What is probate?

Probate is the legal process which distributes a deceased person’s estate assets to their heirs and designated beneficiaries, and which pays any debts owed to the creditors of the decedent. Usually, estate property is distributed according to the wishes of the decedent as stated in their Last Will and Testament. If the decedent had no Will, then Florida statutes determine how estate property is distributed to the heirs.

Probate involves several basic steps:

  1. If the decedent had a Will, theWill is presented to the Court, to be determined valid.
  2. The Court then appoints someone to administer the estate. If there is a Will, the administrator is usually named in the Will and is called a Personal Representative (in other states, the administrator of the estate is called the Executor). If there is no Will, a person who has an interest in the Estate (including a creditor) can petition the court to be appointed as Personal Representative of the estate.
  3. The deceased person’s property is identified and inventoried. Most assets cannot be sold or distributed until the probate process is complete.
  4. All estate assets and properties are appraised.
  5. All valid debts, including taxes owed by the deceased, are paid from the assets of the estate.
  6. The remaining estate assets are distributed according to the decedent’s wishes if there is a Will, or, according to Florida statutes if there is not a Will.

What If There Is No Last Will and Testament?

Even if there is no Will (and no living trust), then all assets owned solely by the decedent are subject to probate.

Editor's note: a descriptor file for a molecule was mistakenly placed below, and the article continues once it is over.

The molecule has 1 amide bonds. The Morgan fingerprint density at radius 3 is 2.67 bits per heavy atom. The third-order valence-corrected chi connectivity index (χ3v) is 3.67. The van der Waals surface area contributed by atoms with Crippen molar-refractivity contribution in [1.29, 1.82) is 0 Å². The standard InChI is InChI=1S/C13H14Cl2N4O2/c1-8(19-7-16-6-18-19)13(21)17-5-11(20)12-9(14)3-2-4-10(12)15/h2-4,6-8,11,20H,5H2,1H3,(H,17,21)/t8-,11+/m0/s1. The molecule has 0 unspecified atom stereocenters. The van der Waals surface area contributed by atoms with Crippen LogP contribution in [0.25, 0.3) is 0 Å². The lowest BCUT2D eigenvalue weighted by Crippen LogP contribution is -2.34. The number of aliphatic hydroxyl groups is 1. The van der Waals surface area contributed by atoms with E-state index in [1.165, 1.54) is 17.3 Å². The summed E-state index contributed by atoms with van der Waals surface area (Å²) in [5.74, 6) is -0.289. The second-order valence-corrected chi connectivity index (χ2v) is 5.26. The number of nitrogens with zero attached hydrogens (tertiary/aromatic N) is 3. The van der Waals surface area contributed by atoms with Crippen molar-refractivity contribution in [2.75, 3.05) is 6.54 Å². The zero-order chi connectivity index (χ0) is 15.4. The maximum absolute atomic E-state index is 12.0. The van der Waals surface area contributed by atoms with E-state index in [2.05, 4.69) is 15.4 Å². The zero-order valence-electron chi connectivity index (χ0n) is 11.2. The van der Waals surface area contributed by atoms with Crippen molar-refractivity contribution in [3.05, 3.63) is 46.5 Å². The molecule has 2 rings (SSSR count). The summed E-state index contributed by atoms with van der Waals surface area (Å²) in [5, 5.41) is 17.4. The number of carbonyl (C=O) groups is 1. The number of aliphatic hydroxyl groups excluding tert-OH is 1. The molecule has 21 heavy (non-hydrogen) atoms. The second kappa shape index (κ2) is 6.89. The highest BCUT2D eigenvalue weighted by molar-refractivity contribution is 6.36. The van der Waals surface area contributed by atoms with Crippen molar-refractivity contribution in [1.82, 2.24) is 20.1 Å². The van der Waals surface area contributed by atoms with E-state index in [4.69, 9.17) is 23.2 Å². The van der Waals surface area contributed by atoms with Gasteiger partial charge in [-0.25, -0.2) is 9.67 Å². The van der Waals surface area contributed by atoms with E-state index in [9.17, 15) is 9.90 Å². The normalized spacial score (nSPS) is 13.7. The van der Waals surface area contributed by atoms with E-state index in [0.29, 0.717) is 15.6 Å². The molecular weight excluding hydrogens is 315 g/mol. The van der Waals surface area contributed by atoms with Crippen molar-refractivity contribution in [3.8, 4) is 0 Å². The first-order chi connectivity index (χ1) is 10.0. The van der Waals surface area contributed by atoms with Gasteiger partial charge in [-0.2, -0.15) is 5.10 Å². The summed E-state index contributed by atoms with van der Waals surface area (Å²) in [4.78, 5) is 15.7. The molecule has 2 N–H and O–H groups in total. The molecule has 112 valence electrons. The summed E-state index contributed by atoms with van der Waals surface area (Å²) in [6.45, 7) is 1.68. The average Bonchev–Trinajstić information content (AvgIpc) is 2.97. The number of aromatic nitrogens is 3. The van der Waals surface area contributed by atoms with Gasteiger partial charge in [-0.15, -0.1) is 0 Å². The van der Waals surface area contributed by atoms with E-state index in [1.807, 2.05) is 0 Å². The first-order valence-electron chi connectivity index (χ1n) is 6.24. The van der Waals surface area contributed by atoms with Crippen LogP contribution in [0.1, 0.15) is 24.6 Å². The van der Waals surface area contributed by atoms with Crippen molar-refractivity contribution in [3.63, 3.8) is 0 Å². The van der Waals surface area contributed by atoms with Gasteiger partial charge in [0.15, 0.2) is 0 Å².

How Long Does the Probate Process Take?

On average, the probate process is completed six to nine months after a probate case is opened with the court. Most Florida courts require the administration of a probate estate to be completed within 12 months of the opening of the estate. This can vary depending on the court; and, estate administration may take years, if there are disputes over the validity of the Will, or, the distribution of assets.

What Property Is Not Included in Probate?

Some assets not subject to probate estate administration (called non-probate assets) include life insurance policies that designate a beneficiary, jointly owned financial accounts, and, financial accounts with a named “pay on death” beneficiary. Real estate held in joint names with rights of survivorship can bypass the probate process as well. You can make almost all of your assets non-probate if you place them into a living trust.

One of the goals of estate planning is often to avoid the time and expense of the probate process to distribute assets to your heirs in a timely and efficient manner. Contact our office for our assistance to determine the best plan for the distribution of your estate after your passing.